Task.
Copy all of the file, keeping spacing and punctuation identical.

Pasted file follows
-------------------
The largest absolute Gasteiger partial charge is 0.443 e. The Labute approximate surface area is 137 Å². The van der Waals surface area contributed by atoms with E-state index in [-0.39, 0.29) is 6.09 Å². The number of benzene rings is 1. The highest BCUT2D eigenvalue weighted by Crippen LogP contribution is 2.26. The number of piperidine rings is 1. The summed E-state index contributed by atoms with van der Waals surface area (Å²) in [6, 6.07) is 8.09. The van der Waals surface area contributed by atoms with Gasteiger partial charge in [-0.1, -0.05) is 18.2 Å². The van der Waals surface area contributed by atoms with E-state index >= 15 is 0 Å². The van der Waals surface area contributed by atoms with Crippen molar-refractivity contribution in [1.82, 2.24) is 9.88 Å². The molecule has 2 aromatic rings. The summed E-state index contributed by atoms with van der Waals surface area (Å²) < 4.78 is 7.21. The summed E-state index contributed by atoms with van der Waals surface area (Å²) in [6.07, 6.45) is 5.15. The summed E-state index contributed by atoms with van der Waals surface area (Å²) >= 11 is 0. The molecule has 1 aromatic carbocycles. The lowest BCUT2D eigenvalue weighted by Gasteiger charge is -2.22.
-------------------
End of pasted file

The largest absolute Gasteiger partial charge is 0.443 e. The Labute approximate surface area is 137 Å². The van der Waals surface area contributed by atoms with E-state index in [-0.39, 0.29) is 6.09 Å². The number of benzene rings is 1. The highest BCUT2D eigenvalue weighted by Crippen LogP contribution is 2.26. The number of piperidine rings is 1. The summed E-state index contributed by atoms with van der Waals surface area (Å²) in [6, 6.07) is 8.09. The van der Waals surface area contributed by atoms with Gasteiger partial charge in [-0.1, -0.05) is 18.2 Å². The van der Waals surface area contributed by atoms with E-state index >= 15 is 0 Å². The van der Waals surface area contributed by atoms with Crippen molar-refractivity contribution in [1.82, 2.24) is 9.88 Å². The molecule has 2 aromatic rings. The summed E-state index contributed by atoms with van der Waals surface area (Å²) < 4.78 is 7.21. The summed E-state index contributed by atoms with van der Waals surface area (Å²) in [6.07, 6.45) is 5.15. The summed E-state index contributed by atoms with van der Waals surface area (Å²) >= 11 is 0. The molecule has 1 aromatic carbocycles. The lowest BCUT2D eigenvalue weighted by Gasteiger charge is -2.22.